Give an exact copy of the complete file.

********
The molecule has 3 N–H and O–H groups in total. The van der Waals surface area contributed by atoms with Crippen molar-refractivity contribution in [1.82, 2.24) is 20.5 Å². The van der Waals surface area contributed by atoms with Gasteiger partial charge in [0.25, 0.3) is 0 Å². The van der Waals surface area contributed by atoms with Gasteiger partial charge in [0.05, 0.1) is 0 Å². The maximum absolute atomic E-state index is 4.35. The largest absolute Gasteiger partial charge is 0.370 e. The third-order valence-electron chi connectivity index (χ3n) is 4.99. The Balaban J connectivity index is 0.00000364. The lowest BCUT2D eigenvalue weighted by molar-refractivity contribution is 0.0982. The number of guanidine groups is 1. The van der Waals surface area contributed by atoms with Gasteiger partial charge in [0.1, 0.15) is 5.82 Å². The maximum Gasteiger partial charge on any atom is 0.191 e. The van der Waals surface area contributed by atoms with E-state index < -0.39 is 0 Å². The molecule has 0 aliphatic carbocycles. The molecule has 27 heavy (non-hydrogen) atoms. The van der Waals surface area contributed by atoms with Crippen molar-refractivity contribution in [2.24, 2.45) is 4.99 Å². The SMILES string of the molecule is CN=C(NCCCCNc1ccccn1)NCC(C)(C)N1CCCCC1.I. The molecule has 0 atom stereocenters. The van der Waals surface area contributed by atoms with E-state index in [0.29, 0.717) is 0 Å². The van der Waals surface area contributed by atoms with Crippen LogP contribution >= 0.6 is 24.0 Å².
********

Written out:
The molecule has 3 N–H and O–H groups in total. The van der Waals surface area contributed by atoms with Crippen molar-refractivity contribution in [1.82, 2.24) is 20.5 Å². The van der Waals surface area contributed by atoms with Gasteiger partial charge in [0.25, 0.3) is 0 Å². The van der Waals surface area contributed by atoms with Gasteiger partial charge in [0.05, 0.1) is 0 Å². The maximum absolute atomic E-state index is 4.35. The largest absolute Gasteiger partial charge is 0.370 e. The third-order valence-electron chi connectivity index (χ3n) is 4.99. The Balaban J connectivity index is 0.00000364. The lowest BCUT2D eigenvalue weighted by molar-refractivity contribution is 0.0982. The number of guanidine groups is 1. The van der Waals surface area contributed by atoms with Gasteiger partial charge in [0.1, 0.15) is 5.82 Å². The maximum Gasteiger partial charge on any atom is 0.191 e. The van der Waals surface area contributed by atoms with E-state index < -0.39 is 0 Å². The molecule has 0 aliphatic carbocycles. The molecule has 27 heavy (non-hydrogen) atoms. The van der Waals surface area contributed by atoms with Crippen molar-refractivity contribution in [2.24, 2.45) is 4.99 Å². The SMILES string of the molecule is CN=C(NCCCCNc1ccccn1)NCC(C)(C)N1CCCCC1.I. The molecule has 0 atom stereocenters. The van der Waals surface area contributed by atoms with E-state index in [0.29, 0.717) is 0 Å². The van der Waals surface area contributed by atoms with Crippen LogP contribution >= 0.6 is 24.0 Å².